City committee to discuss Sunridge agreement 

The property is located south of Soledad Canyon Road, east of Railroad Avenue and west of Golden Valley Road, and it’s important to the city not just because of its location, but also its size and significance to the communities that have sprung up around the land. It was known locally for years as the doughnut hole due to its soil contamination by perchlorate and depleted uranium that made it an untouchable plot in the middle of town until the state gave its all-clear.

The Santa Clarita City Council’s Development Committee discussed a new kind of agreement for plans to build more than 6,000 multifamily homes in the center of town.  

Santa Clarita Mayor Cameron Smyth referred to the centrally located property — roughly 1.5 square miles south of Soledad Canyon Road, east of Railroad Avenue and west of Golden Valley Road — as one of the most significant in the city, due to its size, prominence and history during a discussion in March. 

Formerly known as the Whittaker-Bermite property, it was cleared for development several years ago after decades as a Department of Toxic Substances Control cleanup site. The 995-acre property is now being referred to in plans in front of the city as Sunridge.  

During that discussion in the spring, developer New Urban West said it was seeking permission for a deal memo with the city to negotiate broad commitments the city might agree to so the developer could begin its planning with an understanding of what’s allowable. 

On Tuesday, committee members Councilman Jason Gibbs and Councilwoman Laurene Weste got their first chance to hear some of the tentative asks at City Hall, ahead of a presentation to the entire City Council. 

“The applicants asked the council (for the meeting) because they would like to do an MOU (memorandum of understanding) that outlines the development process for the project,” said Jason Crawford, director of community development for the city, “and the council directed staff to explore that.”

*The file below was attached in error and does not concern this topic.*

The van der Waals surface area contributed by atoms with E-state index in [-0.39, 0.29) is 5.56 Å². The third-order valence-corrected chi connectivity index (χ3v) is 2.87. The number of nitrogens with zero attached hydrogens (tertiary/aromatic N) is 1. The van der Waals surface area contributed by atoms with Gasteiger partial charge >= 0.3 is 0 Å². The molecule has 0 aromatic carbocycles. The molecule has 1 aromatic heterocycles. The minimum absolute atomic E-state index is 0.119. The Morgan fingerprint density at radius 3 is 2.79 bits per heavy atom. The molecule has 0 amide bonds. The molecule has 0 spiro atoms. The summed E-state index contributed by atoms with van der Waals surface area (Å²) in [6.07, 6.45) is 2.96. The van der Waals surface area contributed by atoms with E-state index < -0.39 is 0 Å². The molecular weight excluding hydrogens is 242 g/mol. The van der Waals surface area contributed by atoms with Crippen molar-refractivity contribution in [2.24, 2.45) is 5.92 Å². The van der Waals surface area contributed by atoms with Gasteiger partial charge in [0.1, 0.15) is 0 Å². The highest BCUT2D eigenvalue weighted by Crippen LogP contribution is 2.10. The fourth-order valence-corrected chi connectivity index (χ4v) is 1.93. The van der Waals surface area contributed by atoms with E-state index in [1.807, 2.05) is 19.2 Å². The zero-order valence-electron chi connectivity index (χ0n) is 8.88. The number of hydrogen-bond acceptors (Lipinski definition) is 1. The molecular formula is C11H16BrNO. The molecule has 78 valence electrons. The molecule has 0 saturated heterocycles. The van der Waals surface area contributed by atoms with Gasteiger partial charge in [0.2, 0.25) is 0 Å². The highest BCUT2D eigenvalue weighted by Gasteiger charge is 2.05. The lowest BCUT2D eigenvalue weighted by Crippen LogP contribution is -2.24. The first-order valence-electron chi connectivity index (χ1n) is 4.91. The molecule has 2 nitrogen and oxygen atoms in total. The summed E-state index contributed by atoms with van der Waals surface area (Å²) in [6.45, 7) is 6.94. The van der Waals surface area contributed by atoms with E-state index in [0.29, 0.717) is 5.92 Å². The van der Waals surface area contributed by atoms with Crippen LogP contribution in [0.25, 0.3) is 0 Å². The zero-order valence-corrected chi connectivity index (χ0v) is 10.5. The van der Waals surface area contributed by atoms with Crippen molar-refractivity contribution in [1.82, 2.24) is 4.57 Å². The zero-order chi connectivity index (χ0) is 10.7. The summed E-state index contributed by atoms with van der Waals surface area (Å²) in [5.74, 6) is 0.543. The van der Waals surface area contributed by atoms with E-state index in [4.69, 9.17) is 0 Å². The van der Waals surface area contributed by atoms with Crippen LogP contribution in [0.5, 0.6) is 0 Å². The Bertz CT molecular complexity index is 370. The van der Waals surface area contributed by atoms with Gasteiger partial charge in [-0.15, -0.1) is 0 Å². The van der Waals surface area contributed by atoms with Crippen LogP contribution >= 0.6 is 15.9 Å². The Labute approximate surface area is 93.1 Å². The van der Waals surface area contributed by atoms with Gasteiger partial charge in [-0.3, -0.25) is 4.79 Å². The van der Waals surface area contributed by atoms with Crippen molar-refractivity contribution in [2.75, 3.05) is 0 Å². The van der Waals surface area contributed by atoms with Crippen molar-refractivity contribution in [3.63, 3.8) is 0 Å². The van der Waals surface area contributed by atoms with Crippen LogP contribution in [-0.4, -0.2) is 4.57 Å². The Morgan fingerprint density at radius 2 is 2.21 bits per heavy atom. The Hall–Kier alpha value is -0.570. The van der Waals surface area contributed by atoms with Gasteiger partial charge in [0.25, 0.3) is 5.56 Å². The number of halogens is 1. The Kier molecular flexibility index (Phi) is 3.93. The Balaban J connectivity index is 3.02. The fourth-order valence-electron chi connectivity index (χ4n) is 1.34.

Jonathan Frankel, vice president of New Urban West, who spoke for the project at the previous study session at City Hall, said he knew he was at the beginning of a long process, which would still entail seeking Planning Commission and council approvals. 

“I think we just want to reiterate that we understand the importance of this project to the city to the community,” Frankel said Tuesday. “And we really look forward to the partnership and making sure that we can deliver a world-class project and all these amenities. There’s a ton of work to do, but I think that this gives us the feedback —  we don’t want to do anything without really understanding the priorities of the council, of the city, prior to launching what will probably be a yearslong and many millions of dollars spent in planning and doing that right.” 

Frankel likened the request to the process the city is using to guide the future for the Valencia Town Center mall property, which the city called a “place-making framework” that included guidelines for how many homes are envisioned for that mixed-use development and rules meant to keep the development of residential and commercial somewhat synchronized. 

The Sunridge plans indicated there were also some allowances being sought over the previously approved plan for the land known as “Porta Bella.”  

“The (Sunridge) project proposes up to 226,000 (square feet) of commercial, 2,900,000 (square feet) of business park, 6,550 residential housing units, a 10,000-seat amphitheater, 44 acres of active parks and sports fields, nearly 9 miles of trails, and 621 acres of passive open space,” according to the first Sunridge application.  

For reference, the Six Flags Magic Mountain theme park is approximately 262 acres in size, or a little over 11.4 million square feet. 

The developer’s ask was more than double the number of residential units a previous council approved for the same property in 1995 — from 2,911 to more than 6,500 — which Smyth said could bring “push-back.” 

One of the preliminary concerns mentioned by the council was brought up by Councilwoman Marsha McLean, who said that in the Porta Bella version, both Magic Mountain and Santa Clarita parkways were to be built out. “More roads” is a call she hears often, she said. 

Gibbs and Councilman Bill Miranda both noted the plan as discussed didn’t quite have a desirable “regional draw” aspect, such as a major venue or amphitheater, but that also was part of the discussion. 

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